How did we get from the Big Bang to the Universe Today?
Picture of the inflationary model of the universe after the Big Bang. CREDIT: NASA
The Big Bang theory is a widely accepted explanation for how the universe originated and evolved. According to the Big Bang theory, the universe was extremely hot and dense when it was born 13.7 billion years ago. The rapid expansion, called inflation, is thought to have occurred at a rate faster than the speed of light.
Before the Big Bang, space didn’t exist. It’s likely there was an area of matter squeezed into a small, hot dense area. Scientists dubbed this a singularity.
The Big Bang suggests our universe was very hot. Astronomers discovered a 2.725 degree Kelvin (-454.765 degree Fahrenheit, -270.425 degree Celsius) Cosmic Microwave Background radiation in the observable universe that shows some remnant of this heat.
Our universe was so hot that it took thousands of years for matter like protons and neutrons to cool down enough for atoms to form. And it took about 400 million more years before matter came together to form clumps of matter that developed into stars and galaxies. Our own solar system wasn’t born till about 9 billion years after the Big Bang began. [7 Surprising Things About the Universe]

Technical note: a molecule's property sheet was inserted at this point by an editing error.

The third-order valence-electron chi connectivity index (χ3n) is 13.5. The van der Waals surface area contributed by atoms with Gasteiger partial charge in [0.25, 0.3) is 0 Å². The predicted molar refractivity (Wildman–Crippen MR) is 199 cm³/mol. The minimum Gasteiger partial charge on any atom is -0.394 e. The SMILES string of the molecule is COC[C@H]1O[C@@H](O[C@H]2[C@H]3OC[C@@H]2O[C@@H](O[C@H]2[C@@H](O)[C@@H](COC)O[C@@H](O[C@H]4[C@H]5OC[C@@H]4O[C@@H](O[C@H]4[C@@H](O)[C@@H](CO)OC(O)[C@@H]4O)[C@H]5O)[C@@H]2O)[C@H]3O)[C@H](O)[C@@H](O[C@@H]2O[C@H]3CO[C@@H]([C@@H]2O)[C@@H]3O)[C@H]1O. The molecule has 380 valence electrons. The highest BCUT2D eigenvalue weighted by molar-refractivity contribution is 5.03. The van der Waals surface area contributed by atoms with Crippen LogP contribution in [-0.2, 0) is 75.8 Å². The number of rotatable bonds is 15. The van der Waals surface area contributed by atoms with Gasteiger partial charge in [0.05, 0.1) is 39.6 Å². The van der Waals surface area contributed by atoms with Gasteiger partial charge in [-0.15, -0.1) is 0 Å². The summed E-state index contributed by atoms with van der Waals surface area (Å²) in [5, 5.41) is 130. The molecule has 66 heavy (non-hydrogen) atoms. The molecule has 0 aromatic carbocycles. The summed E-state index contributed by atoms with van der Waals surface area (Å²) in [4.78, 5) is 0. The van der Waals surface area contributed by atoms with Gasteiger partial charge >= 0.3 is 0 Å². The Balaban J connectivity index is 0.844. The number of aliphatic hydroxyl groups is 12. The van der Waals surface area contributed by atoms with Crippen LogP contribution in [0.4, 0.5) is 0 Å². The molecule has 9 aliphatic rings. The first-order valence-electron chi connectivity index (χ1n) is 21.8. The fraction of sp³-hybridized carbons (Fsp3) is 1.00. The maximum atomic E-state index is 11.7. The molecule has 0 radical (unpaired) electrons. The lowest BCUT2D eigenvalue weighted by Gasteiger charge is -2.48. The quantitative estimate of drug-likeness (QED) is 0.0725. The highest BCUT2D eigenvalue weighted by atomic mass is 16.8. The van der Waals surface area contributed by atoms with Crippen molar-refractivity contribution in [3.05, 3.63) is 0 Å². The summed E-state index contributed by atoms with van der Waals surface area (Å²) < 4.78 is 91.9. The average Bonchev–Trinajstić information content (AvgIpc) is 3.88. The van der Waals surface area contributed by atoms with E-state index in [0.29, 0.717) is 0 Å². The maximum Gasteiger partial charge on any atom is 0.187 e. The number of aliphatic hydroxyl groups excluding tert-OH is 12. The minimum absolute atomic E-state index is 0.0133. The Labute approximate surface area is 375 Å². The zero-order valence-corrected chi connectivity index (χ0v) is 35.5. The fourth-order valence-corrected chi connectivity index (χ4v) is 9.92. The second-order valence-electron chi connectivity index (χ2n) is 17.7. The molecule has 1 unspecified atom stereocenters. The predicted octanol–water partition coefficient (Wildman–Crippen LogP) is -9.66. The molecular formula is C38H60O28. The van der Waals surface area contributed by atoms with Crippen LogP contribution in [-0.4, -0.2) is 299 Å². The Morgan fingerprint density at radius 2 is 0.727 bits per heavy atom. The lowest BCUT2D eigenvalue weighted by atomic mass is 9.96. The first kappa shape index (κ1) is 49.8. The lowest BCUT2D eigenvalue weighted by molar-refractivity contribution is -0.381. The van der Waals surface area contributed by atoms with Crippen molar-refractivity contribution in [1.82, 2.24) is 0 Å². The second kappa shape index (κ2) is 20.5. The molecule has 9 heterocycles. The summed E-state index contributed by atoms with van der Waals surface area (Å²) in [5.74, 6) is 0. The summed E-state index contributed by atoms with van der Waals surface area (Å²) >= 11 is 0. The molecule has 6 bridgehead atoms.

One common misconception is the Big Bang was a major explosion. Since there was no space before the universe began to expand, theory holds that matter began to simply form and expand all at once in the darkness.
In the 1920s, Astronomer Edwin Hubble realized the universe was still expanding and it was doing so at a very fast rate. Scientists say the cause of this acceleration could be related to dark energy in our universe. How dark energy works in our universe remains one of the greatest mysteries for scientists.
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